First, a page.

After lunch departs to Kirovsk. The small town of Kirovsk is located at an altitude of 350 meters, at the very foot of the Khibiny Mountains. It has about 30,000 inhabitants and is divided into three separate neighbourhoods. It was founded in 1929, and today it is a curious mix of the mining community and a center of sports and adventure tourism. Kirovsk has the largest alpine ski resort in northern Russia, with 6 tracks certified by the FIS, a maximum height of 1,050 meters and a vertical drop of nearly 700 meters. From here numerous expeditions depart to the Khibiny Mountains, to some of the national parks in the region of Murmansk, and to the neighbouring Karelia to enjoy mountain skiing, cross-country skiing, snowmobiling, etc. At the entrance of the village we can see the Orthodox Church of the Image of Edessa, with its colourful red bricks and golden domes.
Night trip for Northern Lights hunting. The Khibiny Mountains are a fairytale setting to try to observe the Northern Lights. We will leave the village by coach and then we will hike around 30 minutes through a wide track to reach a wide valley hidden between the mountains.
Overnight in Kirovsk
Day 4 Kirovsk-Murmansk
Breakfast at the hotel.
Snowmobile Safari in the Khibiny Mountains. The Khibiny Mountains, with their spectacular terrain and beautiful valleys, provide a unique setting for snowmobile safaris. In addition, due to the height here, safaris can usually be carried out until May. We will leave the village through a valley, going towards the heart of the range, to reach a mountain pass beaten by the winds and a frozen mountain lake.
We will change clothes in the base of the snowmobiles, where we will receive all the necessary equipment, as well as the basic instructions of driving snowmobiles and the rules to follow during the safari, which will be translated for us by our guide. Then we will split into groups of about 6 snowmobiles, each group accompanied by an instructor (Russian or English speaking).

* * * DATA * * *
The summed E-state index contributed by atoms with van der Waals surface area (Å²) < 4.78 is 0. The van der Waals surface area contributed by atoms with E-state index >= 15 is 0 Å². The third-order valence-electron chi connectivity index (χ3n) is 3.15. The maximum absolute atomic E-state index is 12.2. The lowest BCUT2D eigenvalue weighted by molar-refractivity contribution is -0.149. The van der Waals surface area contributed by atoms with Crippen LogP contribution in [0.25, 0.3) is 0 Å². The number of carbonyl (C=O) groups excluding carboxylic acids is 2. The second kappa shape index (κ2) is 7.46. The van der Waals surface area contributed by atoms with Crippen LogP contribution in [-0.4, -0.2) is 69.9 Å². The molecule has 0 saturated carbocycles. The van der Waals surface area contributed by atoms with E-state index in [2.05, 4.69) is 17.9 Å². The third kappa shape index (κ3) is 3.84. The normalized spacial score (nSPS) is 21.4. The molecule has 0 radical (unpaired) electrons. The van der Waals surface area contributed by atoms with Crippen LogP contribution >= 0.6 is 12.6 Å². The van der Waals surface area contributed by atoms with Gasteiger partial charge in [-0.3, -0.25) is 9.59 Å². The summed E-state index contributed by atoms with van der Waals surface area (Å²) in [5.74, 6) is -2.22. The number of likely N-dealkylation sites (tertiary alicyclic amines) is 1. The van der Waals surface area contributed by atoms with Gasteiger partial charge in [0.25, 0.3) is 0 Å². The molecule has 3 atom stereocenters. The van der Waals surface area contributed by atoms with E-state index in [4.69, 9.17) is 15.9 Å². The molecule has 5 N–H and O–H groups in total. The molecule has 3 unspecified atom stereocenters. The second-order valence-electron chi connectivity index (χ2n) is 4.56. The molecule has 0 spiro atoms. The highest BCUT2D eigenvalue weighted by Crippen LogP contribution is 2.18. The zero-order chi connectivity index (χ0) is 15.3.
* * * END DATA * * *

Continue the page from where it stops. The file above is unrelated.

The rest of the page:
Two people will travel in each snowmobile – one will drive the snowmobile, the other will travel as a passenger. The two people take shifts driving the snowmobile following the instructor’s indications and changing each other at the stops made for that purpose. The supplement for being alone on the snowmobile is 60 EUR (upon request).
Departure from the hotel at 09:00, finish at 12:00. Transportation time: approximately 1 hour, round trip. Duration of a safari: approximately 1 hour and 30 minutes.
If the snowmobile safari can’t start because of adverse weather conditions or other unforeseen circumstances, the activity will be reimbursed. If the safari has started, and it has to be shortened because of worsening weather conditions or other circumstances, emergency, etc., no refund will be made. A voluntary withdrawal by a passenger at any time (before or during the safari), for whatever reason, will not result in any refund.
Visiting the "Snow Village" in Kirovsk. Every year since 2008, 20 artists from Russia and its neighbouring countries create from scratch an underground village, completely carved in snow and ice. It is the largest snow-carved structure in the world, and consists of more than 20 chambers and numerous connecting corridors, which stretch for 2,000 sqm. Each year the village is devoted to a different theme. We can walk through the impressive halls where the artists have carved beautiful filigrees and sublime decorations enhanced by coloured lights.
Descent in "vatrushki" (inflatable sled). We will have the opportunity to practice a pastime that all Russians love since their childhood: to go down a small slope riding "vatrushki" (“donuts”), a kind of a round-shaped inflatable sledge that glides at full speed on snow and ice.